Workers’ plight featured in cartoon exhibit

September 1, 1999

ANN ARBOR—A harrowing experience during the 1932 “job march” at the Ford Motor Company’s Rouge Plant became the impetus for Ben Yomen’s career as a labor cartoonist. When Ben Yomen was jailed as a “suspect” while sketching the violent scene at the Ford plant, his drawing took on a new mission: cartoons and caricatures that lampooned the “bosses.”
An exhibit of works by the artist once considered by many editors of labor union publications as “the most popular cartoonist in the labor press” can be viewed through December in the North Lobby of the University of Michigan Harlan Hatcher Graduate Library.
The Massachusetts native, who grew up in an auto industry family in Detroit, sold his first cartoon to a humor magazine but struggled as an artist in New York City. At times he made his living by doing everything from sign painting to caricaturing patrons in bars and nightclubs and teaching drawing and painting to children as part of the federal WPA Art Project.
He continued to submit cartoons to labor newspapers, where he became known for his views on the struggles of the trade unions organizing for better working conditions. In his spare time, he painted oils and watercolors and exhibited in various galleries, including the Brooklyn Museum of Art.
In the early ’40s Yomen introduced his “Congressman Dripp” panel, which was distributed weekly to as many as 200 publications across the country. “Dripp” was described by the editor of the International Union of Mine, Mill & Smelter Workers, CIO, as “the artist’s conception of the typical stuffed-shirt reactionary, a bought-and-paid-for representative of the worst anti-labor elements in his home district.”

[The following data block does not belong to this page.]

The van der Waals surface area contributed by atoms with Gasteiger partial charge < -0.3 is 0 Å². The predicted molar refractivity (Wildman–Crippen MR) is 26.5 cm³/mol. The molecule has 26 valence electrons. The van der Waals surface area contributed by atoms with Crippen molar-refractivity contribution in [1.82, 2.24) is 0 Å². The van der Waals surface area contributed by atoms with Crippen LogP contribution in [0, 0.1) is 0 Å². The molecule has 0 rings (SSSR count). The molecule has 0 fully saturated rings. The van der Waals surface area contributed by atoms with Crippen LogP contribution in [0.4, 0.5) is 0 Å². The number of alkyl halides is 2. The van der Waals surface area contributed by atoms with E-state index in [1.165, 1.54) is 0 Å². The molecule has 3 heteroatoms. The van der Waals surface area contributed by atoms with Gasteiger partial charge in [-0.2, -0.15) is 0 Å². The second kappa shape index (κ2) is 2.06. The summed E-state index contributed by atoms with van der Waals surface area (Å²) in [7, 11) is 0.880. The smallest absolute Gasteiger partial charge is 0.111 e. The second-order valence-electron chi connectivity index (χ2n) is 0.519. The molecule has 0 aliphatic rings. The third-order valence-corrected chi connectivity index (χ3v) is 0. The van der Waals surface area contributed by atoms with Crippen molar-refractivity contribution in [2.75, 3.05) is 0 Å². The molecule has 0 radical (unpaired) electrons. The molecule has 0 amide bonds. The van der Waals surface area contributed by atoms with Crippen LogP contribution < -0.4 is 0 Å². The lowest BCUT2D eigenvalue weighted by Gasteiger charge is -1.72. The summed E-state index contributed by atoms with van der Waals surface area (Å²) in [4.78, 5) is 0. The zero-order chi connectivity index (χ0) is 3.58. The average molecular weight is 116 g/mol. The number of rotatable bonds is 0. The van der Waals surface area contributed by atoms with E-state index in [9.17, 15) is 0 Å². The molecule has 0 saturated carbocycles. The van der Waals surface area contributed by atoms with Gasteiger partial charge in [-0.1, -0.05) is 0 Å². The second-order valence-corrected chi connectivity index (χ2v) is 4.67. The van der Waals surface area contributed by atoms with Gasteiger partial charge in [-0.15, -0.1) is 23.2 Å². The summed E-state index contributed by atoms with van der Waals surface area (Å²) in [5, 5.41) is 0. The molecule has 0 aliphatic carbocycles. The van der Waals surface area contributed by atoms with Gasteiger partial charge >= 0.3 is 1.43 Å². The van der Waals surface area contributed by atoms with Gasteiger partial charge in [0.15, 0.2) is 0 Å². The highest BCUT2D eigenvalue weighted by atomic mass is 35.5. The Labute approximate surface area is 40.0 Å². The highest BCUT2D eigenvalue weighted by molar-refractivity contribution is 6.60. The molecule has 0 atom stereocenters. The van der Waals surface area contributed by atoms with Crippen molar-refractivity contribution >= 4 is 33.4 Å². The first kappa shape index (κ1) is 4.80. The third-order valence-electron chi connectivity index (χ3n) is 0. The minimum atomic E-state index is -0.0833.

By 1945 Yomen was back in Detroit as art director of the UAW publication “Ammunition,” handling all artwork for the union’s education department. He also continued selling his cartoons and wrote and illustrated a children’s book, “Roberto, The Mexican Boy.” Never one to be idle, in 1980 Yomen began drawing a cartoon series called “Senator Rightwing” for the UAW’s international publication “Solidarity.” The series ran for five years.
Yomen is now retired and lives in Ann Arbor.
There is no charge to view the exhibit featuring his humorous yet provoking cartoons. The Hatcher Library is located on U-M’s Central Campus in Ann Arbor and is open 8 a.m.-midnight Monday-Thursday; 8 a.m.-10 p.m. Friday; 10 a.m.-6 p.m. Saturday; and 2 p.m.-midnight Sunday.

Harlan Hatcher Graduate LibraryWPABrooklyn Museum of ArtUAWCentral Campus